The Fridley police detective showed up at the VFW on New Year’s Eve for a routine compliance check.
Alcohol sales. Check. Pulltabs. Check.
Cribbage tournament. Uh-oh.
Unknown to the VFW and the competitors, most of them senior citizens, the card tournament played every Wednesday morning for decades had been outlawed in the city several years ago. The $4 buy-in that went to weekly prizes constituted an illegal gambling operation. The issue just hadn’t come up before.
But, as it turned out, the group didn’t have to throw in the cards.
Last week, at the request of VFW leadership, the Fridley City Council changed city law to allow the weekly contest to go on. The VFW makes no money on the tournaments. All buy-in cash goes to prizes.
State law allows such tournaments for social card games with up to $200 in prize money, but some cities are more restrictive. When the Fridley City Council restricted card tournaments around 2005 in response to the Texas Hold ’em craze, cribbage was swept up in the new ordinance.
The VFW’s gaming manager, Larry Rundle, said 60 to 90 regular players attend each week. The group plays cards, sips coffee and uses it as an opportunity to visit. Rundle said regulars were irked when police shut them down and they actually continued playing with donated prize money vs. a mandatory entry fee.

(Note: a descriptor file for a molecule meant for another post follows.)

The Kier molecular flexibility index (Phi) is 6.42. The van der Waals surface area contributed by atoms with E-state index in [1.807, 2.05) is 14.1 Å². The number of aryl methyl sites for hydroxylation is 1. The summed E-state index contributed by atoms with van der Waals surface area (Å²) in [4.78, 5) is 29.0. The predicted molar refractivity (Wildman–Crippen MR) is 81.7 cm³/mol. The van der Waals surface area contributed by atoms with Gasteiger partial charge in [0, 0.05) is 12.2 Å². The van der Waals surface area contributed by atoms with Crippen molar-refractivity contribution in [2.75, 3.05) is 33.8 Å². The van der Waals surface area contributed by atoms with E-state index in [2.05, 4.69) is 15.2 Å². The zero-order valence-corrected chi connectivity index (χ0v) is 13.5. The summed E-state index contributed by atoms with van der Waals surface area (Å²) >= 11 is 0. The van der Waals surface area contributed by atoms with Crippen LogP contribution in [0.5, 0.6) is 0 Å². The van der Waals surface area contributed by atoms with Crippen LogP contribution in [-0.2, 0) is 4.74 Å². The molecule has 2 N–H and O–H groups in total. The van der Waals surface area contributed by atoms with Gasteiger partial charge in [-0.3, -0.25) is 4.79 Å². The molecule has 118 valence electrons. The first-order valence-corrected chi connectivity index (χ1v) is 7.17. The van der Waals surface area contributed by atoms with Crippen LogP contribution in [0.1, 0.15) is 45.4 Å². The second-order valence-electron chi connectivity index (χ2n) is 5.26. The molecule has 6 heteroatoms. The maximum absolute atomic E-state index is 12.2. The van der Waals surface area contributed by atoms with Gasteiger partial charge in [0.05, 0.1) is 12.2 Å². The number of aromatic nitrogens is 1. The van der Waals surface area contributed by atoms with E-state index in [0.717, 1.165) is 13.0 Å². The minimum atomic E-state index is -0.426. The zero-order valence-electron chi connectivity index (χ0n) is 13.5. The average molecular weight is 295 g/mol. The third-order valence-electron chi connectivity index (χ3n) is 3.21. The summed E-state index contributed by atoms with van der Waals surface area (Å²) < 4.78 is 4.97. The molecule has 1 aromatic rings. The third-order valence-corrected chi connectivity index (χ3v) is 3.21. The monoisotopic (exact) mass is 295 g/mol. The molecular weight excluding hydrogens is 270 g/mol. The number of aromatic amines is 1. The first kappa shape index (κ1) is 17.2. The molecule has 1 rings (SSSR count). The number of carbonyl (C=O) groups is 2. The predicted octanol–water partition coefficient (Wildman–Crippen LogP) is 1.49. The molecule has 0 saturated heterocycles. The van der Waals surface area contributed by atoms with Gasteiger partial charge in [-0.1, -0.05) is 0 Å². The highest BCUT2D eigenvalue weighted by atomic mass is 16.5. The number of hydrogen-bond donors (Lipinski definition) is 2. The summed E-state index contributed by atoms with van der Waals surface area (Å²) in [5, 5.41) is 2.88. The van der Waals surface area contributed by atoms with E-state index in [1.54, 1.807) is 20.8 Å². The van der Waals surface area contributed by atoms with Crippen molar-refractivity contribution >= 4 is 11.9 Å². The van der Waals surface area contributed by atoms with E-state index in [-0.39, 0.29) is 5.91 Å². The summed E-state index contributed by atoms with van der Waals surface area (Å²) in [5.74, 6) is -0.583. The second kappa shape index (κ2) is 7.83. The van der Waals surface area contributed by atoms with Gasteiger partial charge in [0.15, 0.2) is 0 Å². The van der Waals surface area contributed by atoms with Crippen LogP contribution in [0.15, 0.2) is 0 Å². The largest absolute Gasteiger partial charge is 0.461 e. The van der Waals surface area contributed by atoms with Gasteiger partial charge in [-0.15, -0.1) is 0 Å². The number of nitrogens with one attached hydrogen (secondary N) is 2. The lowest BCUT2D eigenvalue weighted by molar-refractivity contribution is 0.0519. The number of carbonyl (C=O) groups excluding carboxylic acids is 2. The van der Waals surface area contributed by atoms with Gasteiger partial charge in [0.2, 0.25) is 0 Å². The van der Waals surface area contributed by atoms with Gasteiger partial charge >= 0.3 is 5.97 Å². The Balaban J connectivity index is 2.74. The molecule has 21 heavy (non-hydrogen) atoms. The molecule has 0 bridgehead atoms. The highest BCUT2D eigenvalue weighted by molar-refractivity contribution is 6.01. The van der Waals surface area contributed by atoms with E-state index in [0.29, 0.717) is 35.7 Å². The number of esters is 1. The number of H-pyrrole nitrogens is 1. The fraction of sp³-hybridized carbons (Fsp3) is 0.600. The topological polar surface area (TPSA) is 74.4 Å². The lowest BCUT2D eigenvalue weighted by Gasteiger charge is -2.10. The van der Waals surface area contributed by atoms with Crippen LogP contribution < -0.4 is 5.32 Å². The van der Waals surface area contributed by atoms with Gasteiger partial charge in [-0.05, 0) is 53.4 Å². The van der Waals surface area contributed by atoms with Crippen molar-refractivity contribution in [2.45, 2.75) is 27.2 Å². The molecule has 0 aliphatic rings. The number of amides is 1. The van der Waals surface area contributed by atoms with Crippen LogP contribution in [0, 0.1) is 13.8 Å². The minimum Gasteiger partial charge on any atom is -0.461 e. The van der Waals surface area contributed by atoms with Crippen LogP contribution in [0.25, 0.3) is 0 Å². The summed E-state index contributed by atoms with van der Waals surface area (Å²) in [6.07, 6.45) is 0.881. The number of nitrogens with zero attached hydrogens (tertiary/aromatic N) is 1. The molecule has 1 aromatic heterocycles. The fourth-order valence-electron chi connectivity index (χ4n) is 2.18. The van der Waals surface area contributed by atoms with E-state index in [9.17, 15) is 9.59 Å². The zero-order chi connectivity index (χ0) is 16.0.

“It’s a nice way to spend a couple hours on Wednesday morning. We have coffee and doughnuts,” Rundle said. “We have hot dog lunches available afterward.”
Ray Wildman is a regular at the Wednesday morning tournament. He actually is on a de facto cribbage seniors circuit. The 80-year-old Fridley resident plays the game six days a week at VFWs, American Legions, senior centers, bars and bowling alleys.
He retired as a machinist in 1998 and started playing regularly. Most tournaments have a $4 to $6 buy-in. Most include coffee and an opportunity to shoot the breeze with friends. There are 20 to 30 regulars on the seniors circuit, people whom Wildman calls as near to him as family.
“It’s something to get up for,” he explained. “It’s a challenge. It keeps your mind active. It keeps you thinking. I play with a 96-years-old. She’s pretty sharp.”
The prize money keeps it interesting, Wildman said. “You win once or twice, it brings your spirits up.”